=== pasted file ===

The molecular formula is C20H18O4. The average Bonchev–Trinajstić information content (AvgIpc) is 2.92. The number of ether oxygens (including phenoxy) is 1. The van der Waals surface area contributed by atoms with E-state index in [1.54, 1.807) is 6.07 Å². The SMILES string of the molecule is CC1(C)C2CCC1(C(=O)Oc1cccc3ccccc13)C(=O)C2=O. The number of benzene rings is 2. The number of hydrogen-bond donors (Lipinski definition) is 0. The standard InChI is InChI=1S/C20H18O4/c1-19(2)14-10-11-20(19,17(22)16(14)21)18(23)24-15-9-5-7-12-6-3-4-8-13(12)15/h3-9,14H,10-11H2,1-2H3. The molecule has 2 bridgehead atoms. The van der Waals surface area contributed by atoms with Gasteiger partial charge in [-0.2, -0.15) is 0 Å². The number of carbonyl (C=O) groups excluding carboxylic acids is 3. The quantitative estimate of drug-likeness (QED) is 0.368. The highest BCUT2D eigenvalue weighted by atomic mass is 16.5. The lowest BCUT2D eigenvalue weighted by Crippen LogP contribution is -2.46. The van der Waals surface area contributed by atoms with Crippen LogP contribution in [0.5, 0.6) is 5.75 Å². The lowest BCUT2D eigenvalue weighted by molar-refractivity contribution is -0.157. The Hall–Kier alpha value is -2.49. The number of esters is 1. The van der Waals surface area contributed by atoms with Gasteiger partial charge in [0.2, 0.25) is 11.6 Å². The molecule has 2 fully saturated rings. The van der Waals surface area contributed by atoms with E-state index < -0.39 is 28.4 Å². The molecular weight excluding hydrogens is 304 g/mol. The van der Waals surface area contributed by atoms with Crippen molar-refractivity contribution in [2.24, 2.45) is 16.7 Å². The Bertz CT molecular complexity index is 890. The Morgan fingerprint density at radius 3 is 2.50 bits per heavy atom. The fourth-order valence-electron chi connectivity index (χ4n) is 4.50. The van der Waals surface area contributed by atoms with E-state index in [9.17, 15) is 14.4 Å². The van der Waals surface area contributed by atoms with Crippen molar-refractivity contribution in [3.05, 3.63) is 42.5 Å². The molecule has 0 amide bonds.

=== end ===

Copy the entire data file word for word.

The molecular formula is C20H18O4. The average Bonchev–Trinajstić information content (AvgIpc) is 2.92. The number of ether oxygens (including phenoxy) is 1. The van der Waals surface area contributed by atoms with E-state index in [1.54, 1.807) is 6.07 Å². The SMILES string of the molecule is CC1(C)C2CCC1(C(=O)Oc1cccc3ccccc13)C(=O)C2=O. The number of benzene rings is 2. The number of hydrogen-bond donors (Lipinski definition) is 0. The standard InChI is InChI=1S/C20H18O4/c1-19(2)14-10-11-20(19,17(22)16(14)21)18(23)24-15-9-5-7-12-6-3-4-8-13(12)15/h3-9,14H,10-11H2,1-2H3. The molecule has 2 bridgehead atoms. The van der Waals surface area contributed by atoms with Gasteiger partial charge in [-0.2, -0.15) is 0 Å². The number of carbonyl (C=O) groups excluding carboxylic acids is 3. The quantitative estimate of drug-likeness (QED) is 0.368. The highest BCUT2D eigenvalue weighted by atomic mass is 16.5. The lowest BCUT2D eigenvalue weighted by Crippen LogP contribution is -2.46. The van der Waals surface area contributed by atoms with Crippen LogP contribution in [0.5, 0.6) is 5.75 Å². The lowest BCUT2D eigenvalue weighted by molar-refractivity contribution is -0.157. The Hall–Kier alpha value is -2.49. The number of esters is 1. The van der Waals surface area contributed by atoms with Gasteiger partial charge in [0.2, 0.25) is 11.6 Å². The molecule has 2 fully saturated rings. The van der Waals surface area contributed by atoms with E-state index < -0.39 is 28.4 Å². The molecular weight excluding hydrogens is 304 g/mol. The van der Waals surface area contributed by atoms with Crippen molar-refractivity contribution in [2.24, 2.45) is 16.7 Å². The Bertz CT molecular complexity index is 890. The Morgan fingerprint density at radius 3 is 2.50 bits per heavy atom. The fourth-order valence-electron chi connectivity index (χ4n) is 4.50. The van der Waals surface area contributed by atoms with E-state index in [9.17, 15) is 14.4 Å². The van der Waals surface area contributed by atoms with Crippen molar-refractivity contribution in [3.05, 3.63) is 42.5 Å². The molecule has 0 amide bonds.